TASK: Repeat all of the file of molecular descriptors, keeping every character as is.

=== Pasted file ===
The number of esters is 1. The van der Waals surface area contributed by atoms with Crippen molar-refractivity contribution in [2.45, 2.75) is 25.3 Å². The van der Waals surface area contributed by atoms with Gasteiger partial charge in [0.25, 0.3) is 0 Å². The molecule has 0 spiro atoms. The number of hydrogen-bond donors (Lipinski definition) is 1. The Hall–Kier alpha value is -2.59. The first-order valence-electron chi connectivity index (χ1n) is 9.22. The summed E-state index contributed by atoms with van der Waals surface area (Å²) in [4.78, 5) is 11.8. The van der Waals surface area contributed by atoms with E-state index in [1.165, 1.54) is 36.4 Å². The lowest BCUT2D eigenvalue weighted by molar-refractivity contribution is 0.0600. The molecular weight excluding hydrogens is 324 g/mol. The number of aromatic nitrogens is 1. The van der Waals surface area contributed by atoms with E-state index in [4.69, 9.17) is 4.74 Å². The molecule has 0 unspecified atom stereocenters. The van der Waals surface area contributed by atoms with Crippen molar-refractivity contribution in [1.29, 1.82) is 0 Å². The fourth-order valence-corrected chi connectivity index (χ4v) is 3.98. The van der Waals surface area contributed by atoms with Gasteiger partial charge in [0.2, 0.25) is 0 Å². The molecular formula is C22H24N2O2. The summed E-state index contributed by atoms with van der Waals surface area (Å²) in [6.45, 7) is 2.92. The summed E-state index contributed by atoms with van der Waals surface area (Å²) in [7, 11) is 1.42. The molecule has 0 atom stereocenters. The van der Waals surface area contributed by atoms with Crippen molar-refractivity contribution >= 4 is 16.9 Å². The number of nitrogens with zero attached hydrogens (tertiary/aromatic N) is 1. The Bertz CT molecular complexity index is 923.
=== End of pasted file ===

The number of esters is 1. The van der Waals surface area contributed by atoms with Crippen molar-refractivity contribution in [2.45, 2.75) is 25.3 Å². The van der Waals surface area contributed by atoms with Gasteiger partial charge in [0.25, 0.3) is 0 Å². The molecule has 0 spiro atoms. The number of hydrogen-bond donors (Lipinski definition) is 1. The Hall–Kier alpha value is -2.59. The first-order valence-electron chi connectivity index (χ1n) is 9.22. The summed E-state index contributed by atoms with van der Waals surface area (Å²) in [4.78, 5) is 11.8. The van der Waals surface area contributed by atoms with E-state index in [1.165, 1.54) is 36.4 Å². The lowest BCUT2D eigenvalue weighted by molar-refractivity contribution is 0.0600. The molecular weight excluding hydrogens is 324 g/mol. The number of aromatic nitrogens is 1. The van der Waals surface area contributed by atoms with E-state index in [4.69, 9.17) is 4.74 Å². The molecule has 0 unspecified atom stereocenters. The van der Waals surface area contributed by atoms with Crippen molar-refractivity contribution in [1.29, 1.82) is 0 Å². The fourth-order valence-corrected chi connectivity index (χ4v) is 3.98. The van der Waals surface area contributed by atoms with Gasteiger partial charge in [0.2, 0.25) is 0 Å². The molecular formula is C22H24N2O2. The summed E-state index contributed by atoms with van der Waals surface area (Å²) in [6.45, 7) is 2.92. The summed E-state index contributed by atoms with van der Waals surface area (Å²) in [7, 11) is 1.42. The molecule has 0 atom stereocenters. The van der Waals surface area contributed by atoms with Crippen molar-refractivity contribution >= 4 is 16.9 Å². The number of nitrogens with zero attached hydrogens (tertiary/aromatic N) is 1. The Bertz CT molecular complexity index is 923.